Pure stagecraft, really. Genius.

“Here we go again,” I told her Tuesday as I shuffled off to make coffee and silly little stories about nothing much at all.

Which is what you’re reading now, by the way. A silly little story about faith and fall and glorious first kisses. Nothing much at all.

You know, maybe I should do a book about first kisses — that kissy kismet, that sluicie moment of fireworks and pure joy.

’Tis almost the season.

“Too soon for Christmas songs?” I texted the silvery Suzanne the other day.

“You do you,” she answered.

“Can’t we aim a little higher?” I asked.

Speaking of pure joy, I bought Cakes an October sweater the other day. It’s the color of beech and birch and ruddy maple trees. Can’t wait to see my granddaughter in it: Cakes and her amazing Technicolor dream coat.

The sweater will fit her for a month, then she’ll give it to Goodwill, where it’ll be passed along to another beautiful young imp, who then will pass it along to another beautiful young imp…and so on and so forth.

These grandpa sweaters, they last forever, right?

Well, does anything these days?

Hey, that’s what I’ll talk about at the prayer breakfast – the fleeting nature of all that we love. Such as autumn.

Oh, October. Oh, Cakes. You glow, girls.

Counting down to Saturday’s YMCA’s Prayer Breakfast in La Canada, where I’ll share life-affirming stories of some sort. For info, please call (818) 583-4731, or email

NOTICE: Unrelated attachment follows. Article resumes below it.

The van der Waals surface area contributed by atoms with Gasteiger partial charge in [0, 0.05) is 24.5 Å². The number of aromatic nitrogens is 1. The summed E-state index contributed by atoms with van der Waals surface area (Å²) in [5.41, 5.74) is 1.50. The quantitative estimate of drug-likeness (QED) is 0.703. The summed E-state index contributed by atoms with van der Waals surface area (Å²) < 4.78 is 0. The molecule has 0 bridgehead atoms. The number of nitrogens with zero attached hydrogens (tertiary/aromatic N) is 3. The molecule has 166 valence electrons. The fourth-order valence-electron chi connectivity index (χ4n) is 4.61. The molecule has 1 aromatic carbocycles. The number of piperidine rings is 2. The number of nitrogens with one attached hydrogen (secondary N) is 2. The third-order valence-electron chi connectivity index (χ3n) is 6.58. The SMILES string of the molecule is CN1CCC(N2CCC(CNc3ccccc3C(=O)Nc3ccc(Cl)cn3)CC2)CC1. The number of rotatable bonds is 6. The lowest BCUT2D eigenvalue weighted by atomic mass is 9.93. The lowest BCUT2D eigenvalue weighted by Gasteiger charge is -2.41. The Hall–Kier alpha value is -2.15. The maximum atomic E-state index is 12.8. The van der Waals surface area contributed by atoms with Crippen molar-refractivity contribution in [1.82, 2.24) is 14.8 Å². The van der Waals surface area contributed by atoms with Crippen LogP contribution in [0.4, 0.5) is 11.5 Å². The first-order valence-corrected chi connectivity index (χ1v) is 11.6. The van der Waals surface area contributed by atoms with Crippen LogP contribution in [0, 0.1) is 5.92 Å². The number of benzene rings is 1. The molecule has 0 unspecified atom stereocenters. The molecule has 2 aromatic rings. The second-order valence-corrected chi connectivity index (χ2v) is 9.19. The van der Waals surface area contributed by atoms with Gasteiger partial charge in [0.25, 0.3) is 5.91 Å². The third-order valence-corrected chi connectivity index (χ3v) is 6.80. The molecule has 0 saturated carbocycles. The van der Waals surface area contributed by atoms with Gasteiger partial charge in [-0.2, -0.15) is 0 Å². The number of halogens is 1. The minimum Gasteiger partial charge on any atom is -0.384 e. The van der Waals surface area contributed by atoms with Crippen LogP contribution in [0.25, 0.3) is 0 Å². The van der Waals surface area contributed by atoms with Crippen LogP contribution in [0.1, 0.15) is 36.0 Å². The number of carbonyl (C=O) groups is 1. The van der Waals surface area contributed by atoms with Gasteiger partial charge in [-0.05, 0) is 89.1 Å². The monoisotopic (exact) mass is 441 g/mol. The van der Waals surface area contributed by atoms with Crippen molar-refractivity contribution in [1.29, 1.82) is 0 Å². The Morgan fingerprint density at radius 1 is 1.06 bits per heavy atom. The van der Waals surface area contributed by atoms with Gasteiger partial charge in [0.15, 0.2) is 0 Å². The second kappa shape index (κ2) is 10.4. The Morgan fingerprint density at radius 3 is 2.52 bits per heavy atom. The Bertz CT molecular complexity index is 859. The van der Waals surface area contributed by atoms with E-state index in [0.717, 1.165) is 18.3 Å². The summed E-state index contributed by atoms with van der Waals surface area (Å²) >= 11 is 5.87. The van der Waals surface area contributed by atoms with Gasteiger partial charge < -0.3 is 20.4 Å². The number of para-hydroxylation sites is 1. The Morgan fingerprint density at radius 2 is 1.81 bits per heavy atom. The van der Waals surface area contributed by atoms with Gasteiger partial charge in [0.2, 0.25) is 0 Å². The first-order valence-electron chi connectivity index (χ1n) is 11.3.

7 thoughts on “Autumn’s Eternal Flame

  1. You have your very own pumpkin spice granddaughter. She will look glorious in that sweater amongst the autumn leaves! Charlie Brown to Charles Bukowski…thanks for some delightful meandering. You do you.

  2. Here is the lyric lavage of language in full flow. To make something of nothing much is really something. You take heat and light and biomass and you get Autumn. You take a lantern-eyed dog and morning coffee and get…Autumn. What miracle is this? Two swirling paths to the same leafy end. Chris and The Saturnine Suzanne? Yet another swirling fall into a blaze of loveliness. Fall has his tongue, and cider his spice. With the ghosts of Halloween up ahead, how can we all help but grin and glow like pumpkins on fire?

  3. That’s a difference between us olders and the youngers…they pass along treasured items after a few uses. I just decided to get rid of the round crib pillow whose music box is gone that belonged to my first born, 43 years ago…probably time.

    1. Autumn – where we grew up it was the sad, slow shortening of daylight that hinted of the cold dark misery ahead. In LA it’s an answered prayer promising sweet relief from the dry sauna of September and the burnt brown moonscape that was our front yard six months ago. Soon I’ll be listening to Bookends by Simon & Garfunkel while I drink hot chocolate and write bad poetry. By mid January I’ll be rereading Our Town and punching up my obituary. Still, it’s a lot easier to take when you can golf in shorts while your high school buddy in Milwaukee is scraping ice off his windshield.